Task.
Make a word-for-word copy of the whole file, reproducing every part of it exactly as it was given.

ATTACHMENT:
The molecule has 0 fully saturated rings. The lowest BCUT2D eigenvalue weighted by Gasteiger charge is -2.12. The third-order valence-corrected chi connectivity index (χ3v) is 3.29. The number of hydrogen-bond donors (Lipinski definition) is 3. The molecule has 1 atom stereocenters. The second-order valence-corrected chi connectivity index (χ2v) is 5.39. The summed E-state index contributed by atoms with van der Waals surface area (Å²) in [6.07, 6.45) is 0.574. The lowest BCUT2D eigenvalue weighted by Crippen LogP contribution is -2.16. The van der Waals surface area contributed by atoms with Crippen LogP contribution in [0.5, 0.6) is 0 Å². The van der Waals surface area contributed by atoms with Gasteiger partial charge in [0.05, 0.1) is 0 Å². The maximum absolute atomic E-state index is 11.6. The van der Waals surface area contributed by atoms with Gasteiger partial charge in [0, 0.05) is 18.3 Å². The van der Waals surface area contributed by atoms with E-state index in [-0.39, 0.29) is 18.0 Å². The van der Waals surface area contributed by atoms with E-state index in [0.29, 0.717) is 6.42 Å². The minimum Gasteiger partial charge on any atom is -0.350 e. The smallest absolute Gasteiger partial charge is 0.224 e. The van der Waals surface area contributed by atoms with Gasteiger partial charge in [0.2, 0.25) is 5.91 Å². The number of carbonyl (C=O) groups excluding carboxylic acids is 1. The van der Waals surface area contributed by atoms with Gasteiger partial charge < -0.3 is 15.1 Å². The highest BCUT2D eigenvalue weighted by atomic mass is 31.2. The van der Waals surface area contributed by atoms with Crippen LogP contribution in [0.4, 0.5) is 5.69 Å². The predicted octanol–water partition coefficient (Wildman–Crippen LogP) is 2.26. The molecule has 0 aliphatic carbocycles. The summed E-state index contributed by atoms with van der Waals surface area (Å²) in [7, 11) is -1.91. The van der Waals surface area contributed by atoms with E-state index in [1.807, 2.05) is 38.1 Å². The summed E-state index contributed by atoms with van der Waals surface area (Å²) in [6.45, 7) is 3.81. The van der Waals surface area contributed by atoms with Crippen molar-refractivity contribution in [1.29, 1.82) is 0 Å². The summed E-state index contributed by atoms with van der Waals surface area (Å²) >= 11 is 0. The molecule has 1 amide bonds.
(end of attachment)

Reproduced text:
The molecule has 0 fully saturated rings. The lowest BCUT2D eigenvalue weighted by Gasteiger charge is -2.12. The third-order valence-corrected chi connectivity index (χ3v) is 3.29. The number of hydrogen-bond donors (Lipinski definition) is 3. The molecule has 1 atom stereocenters. The second-order valence-corrected chi connectivity index (χ2v) is 5.39. The summed E-state index contributed by atoms with van der Waals surface area (Å²) in [6.07, 6.45) is 0.574. The lowest BCUT2D eigenvalue weighted by Crippen LogP contribution is -2.16. The van der Waals surface area contributed by atoms with Crippen LogP contribution in [0.5, 0.6) is 0 Å². The van der Waals surface area contributed by atoms with Gasteiger partial charge in [0.05, 0.1) is 0 Å². The maximum absolute atomic E-state index is 11.6. The van der Waals surface area contributed by atoms with Gasteiger partial charge in [0, 0.05) is 18.3 Å². The van der Waals surface area contributed by atoms with E-state index in [-0.39, 0.29) is 18.0 Å². The van der Waals surface area contributed by atoms with E-state index in [0.29, 0.717) is 6.42 Å². The minimum Gasteiger partial charge on any atom is -0.350 e. The smallest absolute Gasteiger partial charge is 0.224 e. The van der Waals surface area contributed by atoms with Gasteiger partial charge in [0.2, 0.25) is 5.91 Å². The number of carbonyl (C=O) groups excluding carboxylic acids is 1. The van der Waals surface area contributed by atoms with Gasteiger partial charge < -0.3 is 15.1 Å². The highest BCUT2D eigenvalue weighted by atomic mass is 31.2. The van der Waals surface area contributed by atoms with Crippen LogP contribution in [0.4, 0.5) is 5.69 Å². The predicted octanol–water partition coefficient (Wildman–Crippen LogP) is 2.26. The molecule has 0 aliphatic carbocycles. The summed E-state index contributed by atoms with van der Waals surface area (Å²) in [7, 11) is -1.91. The van der Waals surface area contributed by atoms with E-state index in [1.807, 2.05) is 38.1 Å². The summed E-state index contributed by atoms with van der Waals surface area (Å²) in [6.45, 7) is 3.81. The van der Waals surface area contributed by atoms with Crippen molar-refractivity contribution in [1.29, 1.82) is 0 Å². The summed E-state index contributed by atoms with van der Waals surface area (Å²) >= 11 is 0. The molecule has 1 amide bonds.